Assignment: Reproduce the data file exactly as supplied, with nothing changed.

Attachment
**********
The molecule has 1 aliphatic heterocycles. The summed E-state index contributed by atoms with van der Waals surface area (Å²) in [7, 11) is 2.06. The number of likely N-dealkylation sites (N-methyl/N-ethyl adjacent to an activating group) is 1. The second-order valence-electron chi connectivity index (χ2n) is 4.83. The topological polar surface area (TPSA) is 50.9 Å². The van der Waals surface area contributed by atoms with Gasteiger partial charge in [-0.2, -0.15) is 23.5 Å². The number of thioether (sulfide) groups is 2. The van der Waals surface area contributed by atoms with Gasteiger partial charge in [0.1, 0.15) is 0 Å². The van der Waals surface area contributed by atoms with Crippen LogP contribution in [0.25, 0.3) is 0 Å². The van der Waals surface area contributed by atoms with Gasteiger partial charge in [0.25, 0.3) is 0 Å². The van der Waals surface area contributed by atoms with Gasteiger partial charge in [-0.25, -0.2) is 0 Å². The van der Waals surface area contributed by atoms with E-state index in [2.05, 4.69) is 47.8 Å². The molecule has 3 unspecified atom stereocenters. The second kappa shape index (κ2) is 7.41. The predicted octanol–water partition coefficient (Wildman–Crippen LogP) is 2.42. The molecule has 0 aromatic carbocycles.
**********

The molecule has 1 aliphatic heterocycles. The summed E-state index contributed by atoms with van der Waals surface area (Å²) in [7, 11) is 2.06. The number of likely N-dealkylation sites (N-methyl/N-ethyl adjacent to an activating group) is 1. The second-order valence-electron chi connectivity index (χ2n) is 4.83. The topological polar surface area (TPSA) is 50.9 Å². The van der Waals surface area contributed by atoms with Gasteiger partial charge in [-0.2, -0.15) is 23.5 Å². The number of thioether (sulfide) groups is 2. The van der Waals surface area contributed by atoms with Gasteiger partial charge in [0.1, 0.15) is 0 Å². The van der Waals surface area contributed by atoms with Crippen LogP contribution in [0.25, 0.3) is 0 Å². The van der Waals surface area contributed by atoms with Gasteiger partial charge in [0.25, 0.3) is 0 Å². The van der Waals surface area contributed by atoms with Gasteiger partial charge in [-0.25, -0.2) is 0 Å². The van der Waals surface area contributed by atoms with E-state index in [2.05, 4.69) is 47.8 Å². The molecule has 3 unspecified atom stereocenters. The second kappa shape index (κ2) is 7.41. The predicted octanol–water partition coefficient (Wildman–Crippen LogP) is 2.42. The molecule has 0 aromatic carbocycles.